Article by Richard Johnson, author of Mission Lit

The main objective of researching and writing Mission Lit was to understand how some companies were able to turn an ambitious mission (or purpose) to enrich the world into a competitive advantage. A secret sauce which other companies, more focused on extracting value than creating it, couldn’t replicate. My methodology was simple: speak to as many business leaders as possible who seemed to have the recipe for this secret sauce down to a tee, and had used it to great effect to challenge their industry’s incumbent leaders.

The difficult part was going to be poring through the interviews and trying to find the recurring ingredients which emerged. Except in some cases it really didn’t take much digging. The most conspicuous of all, was that when asked what gave these companies an advantage, every single person I interviewed said the number one thing was people. In many ways, the book could have been called It’s People, Stupid. At the best companies teams worked smarter, more creatively, more collaboratively, more restlessly, and more autonomously. It quickly became apparent that all great leaders are obsessed with people - after all it is the people that give you superior products, superior marketing strategies, and superior ways of working.

Ways of working is a loose, non technical term, but it’s at the core of the Mission Lit secret sauce I uncovered. In trying to understand exactly how these companies developed superior ways of working, what I discovered was not a prescriptive approach for how to structure your organisation and operations, but an underlying leadership philosophy. This philosophy was best understood in some of the companies in the more prosaic industries I looked at, for example banking and insurance. Their leaders understood that their industry might not be sexy, but creating change is.

Companies such as Monzo and Lemonade have both transformed their industries by giving passionate, very often young, talented people the opportunity to fundamentally change how something was done. Some of the best minds of their generation - who almost certainly never grew up dreaming of being bankers or insurers - working in banking and insurance, and loving it.

Essentially we’re talking about attracting and engaging the best talent, something all businesses recognise as important. But the point I really want to make is that this is not about perks and startup culture, but fundamentally doing things in different ways. Free bagels, office dogs and table tennis are much appreciated, but how you attract the right people, and the consequences of their work, all comes down to whether leadership genuinely gives them permission to do things differently, to really change things.

In the book I look at how the insurance startup Lemonade is fundamentally wired differently to other legacy insurers. They explained to me, “Lemonade thinks like a tech company and not an insurance company, even though we are a fully licensed insurer. There are things that we do – especially the agility with which we do things – that traditional insurance companies will have a hard time, if not impossible time, catching up with”. What’s allowed them to do this is they have convinced top tech talent to join them with the promise of turning insurance from a necessary nuisance/evil in society to a force for good, what’s more when they joined, they let them go ahead and make it happen. `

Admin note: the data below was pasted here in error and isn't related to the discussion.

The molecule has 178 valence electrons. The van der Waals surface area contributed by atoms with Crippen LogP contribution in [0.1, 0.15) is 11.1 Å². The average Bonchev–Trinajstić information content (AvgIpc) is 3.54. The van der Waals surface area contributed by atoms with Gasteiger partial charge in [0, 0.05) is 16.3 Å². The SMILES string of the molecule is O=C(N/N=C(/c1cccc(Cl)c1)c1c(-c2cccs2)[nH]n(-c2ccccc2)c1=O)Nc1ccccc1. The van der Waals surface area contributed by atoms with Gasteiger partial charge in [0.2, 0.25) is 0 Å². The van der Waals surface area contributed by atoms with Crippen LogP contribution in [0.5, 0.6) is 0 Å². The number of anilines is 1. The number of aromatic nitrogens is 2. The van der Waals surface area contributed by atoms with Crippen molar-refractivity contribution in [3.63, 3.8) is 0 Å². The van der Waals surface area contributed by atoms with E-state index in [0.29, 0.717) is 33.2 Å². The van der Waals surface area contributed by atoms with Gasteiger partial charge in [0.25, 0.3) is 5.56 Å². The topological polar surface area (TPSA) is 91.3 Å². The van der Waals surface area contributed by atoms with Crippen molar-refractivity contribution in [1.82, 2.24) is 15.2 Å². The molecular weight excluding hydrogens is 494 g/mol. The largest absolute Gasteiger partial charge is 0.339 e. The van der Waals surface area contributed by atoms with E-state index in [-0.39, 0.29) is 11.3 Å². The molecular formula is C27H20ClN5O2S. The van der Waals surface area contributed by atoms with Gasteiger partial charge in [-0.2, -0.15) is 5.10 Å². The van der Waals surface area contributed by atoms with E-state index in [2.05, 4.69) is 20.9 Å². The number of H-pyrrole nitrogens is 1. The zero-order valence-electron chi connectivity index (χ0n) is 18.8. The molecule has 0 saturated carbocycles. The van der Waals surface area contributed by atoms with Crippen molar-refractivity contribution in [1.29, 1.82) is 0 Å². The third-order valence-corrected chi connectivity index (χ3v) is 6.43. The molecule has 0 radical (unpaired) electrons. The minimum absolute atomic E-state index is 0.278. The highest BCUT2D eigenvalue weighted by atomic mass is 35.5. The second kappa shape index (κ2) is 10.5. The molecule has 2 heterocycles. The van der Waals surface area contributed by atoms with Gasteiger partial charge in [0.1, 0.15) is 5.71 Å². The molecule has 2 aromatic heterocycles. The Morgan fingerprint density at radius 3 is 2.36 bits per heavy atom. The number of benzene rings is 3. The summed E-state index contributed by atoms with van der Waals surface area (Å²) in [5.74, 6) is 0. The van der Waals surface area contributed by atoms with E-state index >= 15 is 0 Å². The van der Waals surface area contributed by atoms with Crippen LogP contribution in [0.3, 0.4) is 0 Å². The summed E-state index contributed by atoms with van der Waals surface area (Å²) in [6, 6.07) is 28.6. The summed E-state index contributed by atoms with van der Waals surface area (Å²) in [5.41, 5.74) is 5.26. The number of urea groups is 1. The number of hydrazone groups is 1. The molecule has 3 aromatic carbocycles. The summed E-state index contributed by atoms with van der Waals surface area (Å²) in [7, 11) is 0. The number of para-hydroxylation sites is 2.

Lemonade organizes in squad structures, more similar to the inner workings of Spotify than a normal insurance company. The result? Lemonade took only 4.25 years to reach a million customers. For reference, US insurance giant State Farm took 22 years.

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When researching Mission Lit one of the companies I really wanted to interview was Bulb Energy. They were a B Corp, tech-foward and championing a green energy revolution - what’s more they were the fastest growing private company in the UK. I was convinced they were the perfect case study, the perfect proof point that this “secret sauce” I’m talking about can really culminate in an untouchable advantage.

I never did get the interview, and in retrospect, knowing they did build a castle, but it was made of sand, I am quite relieved they aren’t in the book. But they are still a perfect case study, it’s now just a cautionary one.

So what went wrong with Bulb? Clearly a lot of things, but in terms of how they used the leadership philosophy explored in this blog let’s take a look. The company built a team of “Bulberinos”, a young, smart, passionate workforce all inspired by Bulb’s mission to make energy greener and more affordable. However, many of these Bulberinos soon became disillusioned, and reports of a toxic work culture followed. They hired people who bought into the mission to do generalist roles, for which they were probably overqualified to do. They were providing customer service, developing slick looking tech and selling cheap energy, but what were they really changing?

For example, it turns out their promise of 100% clean energy never quite stacked up, with analysis finding only 5% of the green power they provided to homes was sourced directly from renewable energy projects, and never invested in their own generating assets, such as wind and solar. And the tech they developed was never the true gamechanger being developed by other industry innovators such as Octopus. For changing the world to be sexy it actually has to in some way change the world

There are so many entrepreneurs in so many industries who can take advantage of this approach to leadership and gain a huge advantage in how they run their companies. They just need to remember you only get sexy if you really make change.

If you have enjoyed this article please do check out the full version of Mission Lit